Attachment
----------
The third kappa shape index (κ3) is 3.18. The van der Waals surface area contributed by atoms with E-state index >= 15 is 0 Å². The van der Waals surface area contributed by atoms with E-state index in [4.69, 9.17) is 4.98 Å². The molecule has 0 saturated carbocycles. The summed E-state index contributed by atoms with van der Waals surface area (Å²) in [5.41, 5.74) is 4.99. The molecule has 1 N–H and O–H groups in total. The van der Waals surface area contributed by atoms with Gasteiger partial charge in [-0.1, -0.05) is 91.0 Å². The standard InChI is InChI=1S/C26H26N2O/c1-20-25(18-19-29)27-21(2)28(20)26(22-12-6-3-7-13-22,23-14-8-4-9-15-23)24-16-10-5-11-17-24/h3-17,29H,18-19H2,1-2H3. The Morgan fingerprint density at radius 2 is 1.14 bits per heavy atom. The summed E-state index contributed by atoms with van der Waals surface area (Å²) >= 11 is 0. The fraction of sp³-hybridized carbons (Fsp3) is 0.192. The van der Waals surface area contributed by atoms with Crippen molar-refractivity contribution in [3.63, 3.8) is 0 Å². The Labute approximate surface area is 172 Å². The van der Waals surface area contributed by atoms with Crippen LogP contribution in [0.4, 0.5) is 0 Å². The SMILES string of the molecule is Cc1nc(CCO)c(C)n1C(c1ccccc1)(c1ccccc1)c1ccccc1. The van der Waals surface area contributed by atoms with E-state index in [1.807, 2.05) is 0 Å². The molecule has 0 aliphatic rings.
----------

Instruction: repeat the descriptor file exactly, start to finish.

The third kappa shape index (κ3) is 3.18. The van der Waals surface area contributed by atoms with E-state index >= 15 is 0 Å². The van der Waals surface area contributed by atoms with E-state index in [4.69, 9.17) is 4.98 Å². The molecule has 0 saturated carbocycles. The summed E-state index contributed by atoms with van der Waals surface area (Å²) in [5.41, 5.74) is 4.99. The molecule has 1 N–H and O–H groups in total. The van der Waals surface area contributed by atoms with Gasteiger partial charge in [-0.1, -0.05) is 91.0 Å². The standard InChI is InChI=1S/C26H26N2O/c1-20-25(18-19-29)27-21(2)28(20)26(22-12-6-3-7-13-22,23-14-8-4-9-15-23)24-16-10-5-11-17-24/h3-17,29H,18-19H2,1-2H3. The Morgan fingerprint density at radius 2 is 1.14 bits per heavy atom. The summed E-state index contributed by atoms with van der Waals surface area (Å²) >= 11 is 0. The fraction of sp³-hybridized carbons (Fsp3) is 0.192. The van der Waals surface area contributed by atoms with Crippen molar-refractivity contribution in [3.63, 3.8) is 0 Å². The Labute approximate surface area is 172 Å². The van der Waals surface area contributed by atoms with Crippen LogP contribution in [0.4, 0.5) is 0 Å². The SMILES string of the molecule is Cc1nc(CCO)c(C)n1C(c1ccccc1)(c1ccccc1)c1ccccc1. The van der Waals surface area contributed by atoms with E-state index in [1.807, 2.05) is 0 Å². The molecule has 0 aliphatic rings.